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Tuesday, September 5, 2017

The Agony That Leads to Ecstasy

“To try to understand another human being, to grapple for his ultimate depths, that is the most dangerous of human endeavors.” Irving Stone, The Agony and the Ecstasy

Less than 40 hours after a 14,150 foot Sneffels summit, a hot full-sun day with temps forecasted to reach 85, two perfectly rational alpine hikers make the irrational decision to take on a nine-mile, steam-bath of a woods hike. Hashtag Heatstroke! 

It came about due to procrastination over a hiking destination, one that led to not getting out the door till after 10 AM when it was already hot and humid and hazy from fires that continue to consume the West. Fires and Floods; Feast and Famine.

We hiked the mile to Silvershield's trailhead and immediately felt the effects of high altitude sun; a slow-roast on every square inch of exposed skin. Sweat is the body's cooling mechanism, but it doesn't work worth a shit in sticky, dead-calm air. In fact, it makes it worse.  

Thinking legs had recovered from the Sneffels Summit, we chose what would be an ambitious hike for Geezers even on a cool day...a long, steep, loop-hike with well over 2,000 feet of elevation gain, up and over the ridge above Twin Peaks—the one that connects to Whitehouse Mountain—then down the other side via Oak Creek's drainage. 

Right out of the gate Silvershield gets down to business; a switchback ascent up Lovely Ouray's Boxed-Canyon west face, nearly 90 degrees in angle to town, and directly in the smothering path of a rising-up-to-ruin-your-dayhike sun. 

As if to further compound the "elements," Silvershield's vertiginous switchbacks are so loose that hiking poles are more necessity than optional. Amongst its thick brush and timber, there's less than a lotto's chance in Hell of catching a breeze. Legs soon wobbled with flatness, fatigued from overuse. A duet of second-guess mumbling arose from the un-dynamic duo: "We should turn around, get in the car, and go someplace higher...anywhere above timberline!"  But the un-dynamic duo pressed on...slower than a one-legged turtle and having about as much fun as passing a kidney stone. 

In a little over a mile that feels like five, our loop bids Silvershield good riddance. We are now on one of those "less traveled trails," which is a romantic way of saying, unmaintained, so much so that we promptly mistake a game-trail for the route. Soon we found ourselves fighting through underbrush, over and under deadfall timber, clutching for sapling aspens in order to inch up a mountain-turned-MoFo monster. By hook, crook, and bushwhack—sucking down great quantities of ice-cubed water from hydro-pacs—we manage stumble onto a bench where, of all things, we re-find the "trail" (such that it is...a mere come-and-go part in the undergrowth). Not three miles into the nine mile hike, over half of our water consumed, rationing protocol goes into effect.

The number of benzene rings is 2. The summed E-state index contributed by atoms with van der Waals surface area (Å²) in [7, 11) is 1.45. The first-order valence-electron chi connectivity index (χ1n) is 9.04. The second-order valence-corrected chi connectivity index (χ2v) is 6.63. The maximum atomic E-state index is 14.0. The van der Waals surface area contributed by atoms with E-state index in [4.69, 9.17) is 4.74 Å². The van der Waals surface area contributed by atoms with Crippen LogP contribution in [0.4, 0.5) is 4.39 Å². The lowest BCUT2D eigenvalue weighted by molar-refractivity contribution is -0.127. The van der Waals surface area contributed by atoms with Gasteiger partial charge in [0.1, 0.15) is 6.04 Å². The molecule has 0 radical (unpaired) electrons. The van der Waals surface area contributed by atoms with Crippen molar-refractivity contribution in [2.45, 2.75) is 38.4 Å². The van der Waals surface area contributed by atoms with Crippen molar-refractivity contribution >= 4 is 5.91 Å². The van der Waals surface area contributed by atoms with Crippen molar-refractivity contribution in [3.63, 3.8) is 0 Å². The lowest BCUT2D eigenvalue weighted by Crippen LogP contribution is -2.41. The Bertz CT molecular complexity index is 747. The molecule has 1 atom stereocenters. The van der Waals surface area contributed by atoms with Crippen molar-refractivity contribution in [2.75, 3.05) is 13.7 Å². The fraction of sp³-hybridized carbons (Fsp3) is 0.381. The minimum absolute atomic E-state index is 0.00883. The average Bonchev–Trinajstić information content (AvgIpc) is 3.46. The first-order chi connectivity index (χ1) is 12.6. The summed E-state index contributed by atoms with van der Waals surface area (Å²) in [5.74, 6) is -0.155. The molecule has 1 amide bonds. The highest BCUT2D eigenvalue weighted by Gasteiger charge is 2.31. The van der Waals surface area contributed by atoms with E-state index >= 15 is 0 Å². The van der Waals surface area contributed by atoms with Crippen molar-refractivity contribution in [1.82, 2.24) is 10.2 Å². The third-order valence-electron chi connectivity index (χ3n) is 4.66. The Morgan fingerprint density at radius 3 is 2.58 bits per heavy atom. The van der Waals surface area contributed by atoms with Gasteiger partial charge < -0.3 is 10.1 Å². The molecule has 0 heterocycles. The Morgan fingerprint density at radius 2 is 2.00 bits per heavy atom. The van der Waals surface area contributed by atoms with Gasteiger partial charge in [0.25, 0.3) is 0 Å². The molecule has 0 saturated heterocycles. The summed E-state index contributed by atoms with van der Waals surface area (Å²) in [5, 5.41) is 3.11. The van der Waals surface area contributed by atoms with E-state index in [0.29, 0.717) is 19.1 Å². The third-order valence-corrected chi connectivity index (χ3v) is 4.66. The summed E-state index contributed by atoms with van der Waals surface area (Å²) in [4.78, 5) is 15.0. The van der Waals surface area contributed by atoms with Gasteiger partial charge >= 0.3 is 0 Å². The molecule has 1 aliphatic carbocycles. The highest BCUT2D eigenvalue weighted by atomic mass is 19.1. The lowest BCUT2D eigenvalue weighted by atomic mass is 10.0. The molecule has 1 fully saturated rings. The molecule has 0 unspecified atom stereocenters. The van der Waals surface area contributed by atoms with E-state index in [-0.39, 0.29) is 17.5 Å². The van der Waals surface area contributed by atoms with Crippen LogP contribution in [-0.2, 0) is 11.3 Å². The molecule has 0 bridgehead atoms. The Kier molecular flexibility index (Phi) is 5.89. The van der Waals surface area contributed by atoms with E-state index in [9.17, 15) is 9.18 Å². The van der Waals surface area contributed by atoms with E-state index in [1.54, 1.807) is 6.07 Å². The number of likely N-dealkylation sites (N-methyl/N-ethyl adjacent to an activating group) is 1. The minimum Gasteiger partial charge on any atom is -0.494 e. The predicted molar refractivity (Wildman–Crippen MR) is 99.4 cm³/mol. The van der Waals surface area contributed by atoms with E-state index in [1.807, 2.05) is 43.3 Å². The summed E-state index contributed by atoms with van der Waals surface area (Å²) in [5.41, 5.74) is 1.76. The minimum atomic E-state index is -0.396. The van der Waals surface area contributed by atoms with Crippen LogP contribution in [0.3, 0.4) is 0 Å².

Somewhere, very likely over the rainbow...of which there are none, lies a pass that will turn this wretched, well-lathered aerobic bushwhack ascent into a lengthy downhill pain-in-the-knees plod. Oh goody, something to look forward to....   

Oh the irony on this hike...

Sweat continues to pour as we labor up toward the ridge line; deadfall as unrelenting as the ascent. Some quick math reveals we are averaging a paltry and disheartening 1 mph. Stops are frequent; water all but gone; Cheer has been officially placed at the top of the "Endangered Species List." There was more joy in Mudville when mighty Casey struck out than on that mountain. 

It's always darkest before the dawn, we are told. And it was a truth for a duet of weary, dehydrated Geezers on their last leg. We pledged matching tattoos of that lame aphorism as reminders to never, ever re-engage a bushwhacking "fucking woods hike" on such an unkind day...particularly on the heels of a 14'er summit. Fuck Thoreau, Emerson, and Frost...fucking fair-weather, sea-level hiker/poets. The walk through this woods would kill the lot of you.

At the last minute of the last hour of reserves, on the apex of dismay, deadfall relents. Light shines through yonder window between the trees. An open meadow! A breeze bends knee-high grass! Angels singing! 

The ridge is made; it's all downhill from here to beer. Spontaneous fantasies break out: ice-cold well-hopped brews; peaches, sweet, sweet Palisade peaches...in the fridge right next to the beer; long, cold showers.       

Spirits somewhat renewed, we snug shoe laces in preparation for the well-over 2,000 foot descent into Lovely Ouray. Seats are returned to their full up-right position; trays raised and secured. Thirst rages...roll the beer fantasies.